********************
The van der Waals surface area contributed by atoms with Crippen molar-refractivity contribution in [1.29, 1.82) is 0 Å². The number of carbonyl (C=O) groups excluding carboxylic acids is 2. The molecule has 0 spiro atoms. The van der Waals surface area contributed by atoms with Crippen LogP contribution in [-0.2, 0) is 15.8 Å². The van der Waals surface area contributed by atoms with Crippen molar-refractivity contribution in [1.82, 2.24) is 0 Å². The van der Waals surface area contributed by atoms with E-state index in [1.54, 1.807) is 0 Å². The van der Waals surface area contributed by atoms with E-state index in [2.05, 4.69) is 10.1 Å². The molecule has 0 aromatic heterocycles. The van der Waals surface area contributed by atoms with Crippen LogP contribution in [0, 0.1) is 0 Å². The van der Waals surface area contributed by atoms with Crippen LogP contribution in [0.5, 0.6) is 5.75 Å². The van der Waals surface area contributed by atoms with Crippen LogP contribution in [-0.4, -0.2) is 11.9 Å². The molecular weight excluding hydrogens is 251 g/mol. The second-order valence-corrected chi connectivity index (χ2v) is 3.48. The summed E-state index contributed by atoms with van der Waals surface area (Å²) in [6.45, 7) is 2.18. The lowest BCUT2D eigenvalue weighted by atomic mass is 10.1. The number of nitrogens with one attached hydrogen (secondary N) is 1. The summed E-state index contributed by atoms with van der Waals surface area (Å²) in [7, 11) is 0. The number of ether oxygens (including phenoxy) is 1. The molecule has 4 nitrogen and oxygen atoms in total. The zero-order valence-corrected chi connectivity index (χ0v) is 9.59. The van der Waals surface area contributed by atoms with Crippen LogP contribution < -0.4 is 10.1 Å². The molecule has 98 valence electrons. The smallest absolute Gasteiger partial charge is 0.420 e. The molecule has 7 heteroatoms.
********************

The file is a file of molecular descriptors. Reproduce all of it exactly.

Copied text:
The van der Waals surface area contributed by atoms with Crippen molar-refractivity contribution in [1.29, 1.82) is 0 Å². The number of carbonyl (C=O) groups excluding carboxylic acids is 2. The molecule has 0 spiro atoms. The van der Waals surface area contributed by atoms with Crippen LogP contribution in [-0.2, 0) is 15.8 Å². The van der Waals surface area contributed by atoms with Crippen molar-refractivity contribution in [1.82, 2.24) is 0 Å². The van der Waals surface area contributed by atoms with E-state index in [1.54, 1.807) is 0 Å². The van der Waals surface area contributed by atoms with E-state index in [2.05, 4.69) is 10.1 Å². The molecule has 0 aromatic heterocycles. The van der Waals surface area contributed by atoms with Crippen LogP contribution in [0, 0.1) is 0 Å². The van der Waals surface area contributed by atoms with Crippen LogP contribution in [0.5, 0.6) is 5.75 Å². The van der Waals surface area contributed by atoms with Crippen LogP contribution in [-0.4, -0.2) is 11.9 Å². The molecular weight excluding hydrogens is 251 g/mol. The second-order valence-corrected chi connectivity index (χ2v) is 3.48. The summed E-state index contributed by atoms with van der Waals surface area (Å²) in [6.45, 7) is 2.18. The lowest BCUT2D eigenvalue weighted by atomic mass is 10.1. The number of nitrogens with one attached hydrogen (secondary N) is 1. The summed E-state index contributed by atoms with van der Waals surface area (Å²) in [7, 11) is 0. The number of ether oxygens (including phenoxy) is 1. The molecule has 4 nitrogen and oxygen atoms in total. The zero-order valence-corrected chi connectivity index (χ0v) is 9.59. The van der Waals surface area contributed by atoms with Crippen LogP contribution < -0.4 is 10.1 Å². The molecule has 98 valence electrons. The smallest absolute Gasteiger partial charge is 0.420 e. The molecule has 7 heteroatoms.